Meanwhile, he's supposedly got a new gig:

"The most exciting part of it has been the opening up of an entirely new sort of opportunity that will allow me to continue my work on behalf of autism families.”

Um, yeah. That's super exciting. Not. My guess is that his super awesome opportunity is speaking gigs, huffpo posts, and a new book series a la Jenny. That or he decides to open a Geiers castration med franchise. There's some indication he's looking for a PR makeover, so I'm sure Oprah's couch is ready for him to start jumping on it soon.

Talking - yes!

The boy is not only using more words. He's put three of them together in an actual sentence to say his sister was watching TV. Yes!

Friday, February 12, 2010

An Infinite Number of Monkeys at the Keyboard

So the preemptive defense of Wakefield's cheerleading squad is that Big Pharma was out to get him. You know, by making a British medical journal withdraw a paper by someone who committed ethical violations during the creation of said paper. It's a spooky spooky conspiracy.

So anyway,  the absurd defense is that all this happened because Wakefield is "on the brink" of publishing this really fantastic paper, yo. And it will totally show all these doo-doo heads that mercury causes autism, even though most anti vaxxers have backed away from that one.

Anyhoo, lookie lookie. As the awesome Kim Wombles points out, that paper has been withdrawn. Not that it ever was a good paper or ever proved anything, other than proving that Wakefield is still not above conflicts of interest and bad research methodology.

Others have done awesome jobs pointing out the many many flaws in the methods they used. They added monkeys after the fact. They had training issues with the person collecting data. They didn't blind or randomize properly. They tested at different times of the day. They had to mix their own mercury into the vaccine, because the current vaccine doesn't have Hep B in it. They took one study and split it into three parts. And the whole thing had several massive conflicts of interest built in.

My biggest problem with the study is pretty damned simple. Monkeys don't get autism. Neither do mice, rabbits, polar bears, or chipmunks. Before you go arguing that it's only because monkeys don't get vaccines, I'll point out that yes, they do in research. And none of the monkeys in this study got autism, even if you take their results at face value. Just because you can make a monkey have slower reflex development does not mean you've given that monkey autism!

Wednesday, February 10, 2010

And on the kid front

The girl neither is nor isn't an aspie. The diagnosis is neither given nor ruled out at this time. She's doing well in school. She's also skipping more of her lunch. Her dad is not a worrier. Her mother is. I think I'll buy some whole milk yogurt and serve guacamole more often.

The boy is suddenly talking a lot more, and it's a trend I hope continues.

He's using "more ___ please" sign phrases to ask for things. Sometimes he vocalizes with it. Sometime not. Not sure how the school will feel about this total mishmash of talker and sign language and verbal language thing, but it's what has worked for us so far.

Old MacDonald had a farm, and apparently he keeps it very well stocked with cows. They're moo mooing her, there, and everywhere. And it's awesome to hear.

Got back his test results, too. Last year he scored as approximately 25 months old. This year he scores as approximately 25 months old. Er... In all fairness, I think the test missed skills he actually had just from being in a strange testing environment. Still, I'd hoped for some awesome improvements.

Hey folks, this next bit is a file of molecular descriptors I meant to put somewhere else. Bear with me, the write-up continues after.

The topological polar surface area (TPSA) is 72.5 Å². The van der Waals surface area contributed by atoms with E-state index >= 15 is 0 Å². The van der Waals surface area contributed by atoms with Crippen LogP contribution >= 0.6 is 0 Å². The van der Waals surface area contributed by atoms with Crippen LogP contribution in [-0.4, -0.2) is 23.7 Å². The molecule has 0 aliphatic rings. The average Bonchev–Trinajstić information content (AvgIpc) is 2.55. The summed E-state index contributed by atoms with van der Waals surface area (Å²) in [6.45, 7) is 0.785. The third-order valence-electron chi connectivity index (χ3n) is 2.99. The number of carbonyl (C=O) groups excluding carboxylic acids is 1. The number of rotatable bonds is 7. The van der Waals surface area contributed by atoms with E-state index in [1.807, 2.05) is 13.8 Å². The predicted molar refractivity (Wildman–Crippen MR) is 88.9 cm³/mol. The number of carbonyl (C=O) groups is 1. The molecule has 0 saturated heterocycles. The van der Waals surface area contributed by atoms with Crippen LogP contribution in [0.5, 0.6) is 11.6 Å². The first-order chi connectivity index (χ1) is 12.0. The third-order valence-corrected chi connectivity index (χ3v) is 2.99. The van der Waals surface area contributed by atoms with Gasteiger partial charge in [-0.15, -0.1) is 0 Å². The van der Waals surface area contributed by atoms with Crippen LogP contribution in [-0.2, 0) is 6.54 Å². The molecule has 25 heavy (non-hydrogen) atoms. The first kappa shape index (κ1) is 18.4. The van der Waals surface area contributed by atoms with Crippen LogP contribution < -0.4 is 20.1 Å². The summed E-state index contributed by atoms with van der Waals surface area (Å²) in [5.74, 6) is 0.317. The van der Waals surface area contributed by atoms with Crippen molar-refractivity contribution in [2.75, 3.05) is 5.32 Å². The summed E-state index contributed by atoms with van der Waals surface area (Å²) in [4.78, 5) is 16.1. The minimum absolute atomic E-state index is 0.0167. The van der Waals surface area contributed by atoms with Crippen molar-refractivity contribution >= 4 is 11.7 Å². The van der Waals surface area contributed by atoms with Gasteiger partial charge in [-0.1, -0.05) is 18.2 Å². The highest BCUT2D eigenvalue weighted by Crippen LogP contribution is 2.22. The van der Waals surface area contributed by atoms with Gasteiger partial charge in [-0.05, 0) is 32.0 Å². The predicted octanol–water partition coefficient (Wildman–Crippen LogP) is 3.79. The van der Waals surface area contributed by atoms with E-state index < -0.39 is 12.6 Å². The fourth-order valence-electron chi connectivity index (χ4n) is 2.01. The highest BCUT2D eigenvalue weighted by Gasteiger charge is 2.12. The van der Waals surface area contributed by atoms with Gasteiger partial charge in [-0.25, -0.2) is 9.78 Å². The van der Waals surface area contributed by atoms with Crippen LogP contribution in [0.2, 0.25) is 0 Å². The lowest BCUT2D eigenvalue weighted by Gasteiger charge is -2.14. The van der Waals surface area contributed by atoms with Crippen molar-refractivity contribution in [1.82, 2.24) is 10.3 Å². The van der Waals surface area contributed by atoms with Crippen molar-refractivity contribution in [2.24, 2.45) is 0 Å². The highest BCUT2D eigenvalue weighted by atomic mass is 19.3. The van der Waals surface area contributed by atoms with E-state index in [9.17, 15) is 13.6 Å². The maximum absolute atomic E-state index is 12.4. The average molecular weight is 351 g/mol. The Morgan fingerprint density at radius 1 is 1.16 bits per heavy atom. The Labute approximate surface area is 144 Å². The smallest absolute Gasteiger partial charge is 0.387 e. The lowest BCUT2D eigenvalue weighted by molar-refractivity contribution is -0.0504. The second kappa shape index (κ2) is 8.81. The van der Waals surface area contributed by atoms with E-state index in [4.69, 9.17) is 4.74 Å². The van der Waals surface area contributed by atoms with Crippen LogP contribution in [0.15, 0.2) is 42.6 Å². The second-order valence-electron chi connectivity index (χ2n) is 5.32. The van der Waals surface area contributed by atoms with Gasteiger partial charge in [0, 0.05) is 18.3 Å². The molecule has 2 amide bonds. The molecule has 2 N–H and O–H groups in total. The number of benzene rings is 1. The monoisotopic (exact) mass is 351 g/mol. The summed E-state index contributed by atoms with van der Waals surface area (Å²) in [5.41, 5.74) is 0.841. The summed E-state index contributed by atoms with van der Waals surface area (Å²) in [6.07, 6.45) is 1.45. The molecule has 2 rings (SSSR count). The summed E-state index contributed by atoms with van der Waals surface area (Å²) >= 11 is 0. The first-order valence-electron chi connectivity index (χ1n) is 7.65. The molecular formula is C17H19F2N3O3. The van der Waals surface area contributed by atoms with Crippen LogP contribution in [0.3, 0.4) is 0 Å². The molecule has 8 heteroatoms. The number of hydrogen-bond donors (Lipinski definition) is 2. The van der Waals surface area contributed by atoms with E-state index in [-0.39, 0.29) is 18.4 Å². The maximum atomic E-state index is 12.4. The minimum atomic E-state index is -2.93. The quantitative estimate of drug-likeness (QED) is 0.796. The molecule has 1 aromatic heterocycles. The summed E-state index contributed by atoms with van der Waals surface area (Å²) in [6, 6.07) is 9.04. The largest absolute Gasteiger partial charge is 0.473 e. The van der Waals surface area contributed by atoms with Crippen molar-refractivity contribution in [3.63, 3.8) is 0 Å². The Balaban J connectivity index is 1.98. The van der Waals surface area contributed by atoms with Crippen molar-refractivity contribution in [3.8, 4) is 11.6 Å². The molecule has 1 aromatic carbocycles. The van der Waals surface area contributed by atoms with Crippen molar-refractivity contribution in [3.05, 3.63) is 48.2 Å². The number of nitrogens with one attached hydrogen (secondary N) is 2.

Tuesday, February 9, 2010

Still busy

Or else I'd be having a field day. Wakefield gets crucified for his saintly ethical violations motivated by profit by the evil evil pharmaceutical industry he'd hoped to employ with that vaccine he patented. It's ok when Wakefield patents a vaccine but not when Offit does it, most likely because Wakefield didn't make millions from his vaccine. Instead he just makes piles of cash by recommending that kids have unnecessary cameras stuck up their ass for the treatment of imaginary measles that don't cause a neurological condition. Poor, poor needlessly persecuted Wakefield. 

I'd also be having fun with politically-correct-but-only-when-it's-a-Democrat Sarah Palin and her call for Rahm Emanuel but not Rush Limbaugh's resignation over use of the same R word she's alleged to have lobbed about herself a time or two in reference to her little campaign prop. What horrible thing in a past life did we do to deserve either her or McCarthy as spokespeople?

Monday, January 25, 2010

Attention, Attention

So, it turns out (much to our not surprise), that we're a family full of neurological variation. Took the girl to a neurologist, and she's been diagnosed with ADHD and a reading disability.  We're not at all surprised with the news, since both of these things have been something we've suspected for a while.

We decided that we'd go ahead and give medication a try. Right now we're trying Daytrana. We gave it a weekend trial, and it went as we had hoped. She was the same girl, same personality, just a bit better focused. We don't want a zombie. We don't want an anxious worry wart. We want just a bit more focus in school, and when we've got the reading issues more under control, we'll give it a shot without the meds.

Another bright spot - she didn't have any problems eating, and she went to bed on time.  

Here's to hoping this will work for us.

Friday, January 15, 2010

Good morning 2010

I've got a busy year planned. Hopefully I'll have a chance to keep up with the latest rantings and ravings, but if I don't, there's a good reason for it. I've got a contract in the mail for a project that will eat up most of my time from now until June. So it doesn't mean I've fallen off the planet. It means I'm working on paying projects for a bit.

Things that take money are also underway. We're scheduling a tentative potty party for the boy in February. It's a bit odd to pay $70 an hour to have someone come out and feed him juice and clap when he pees, but we're just stuck at this point. It would really really really be nice if he could not be in diapers in Kindergarten. Really nice. He's never going to be a neurotypical kid, but man, his chances of any sort of positive social interaction in school will be so much better if he doesn't start the year by earning the nickname "Poopypants."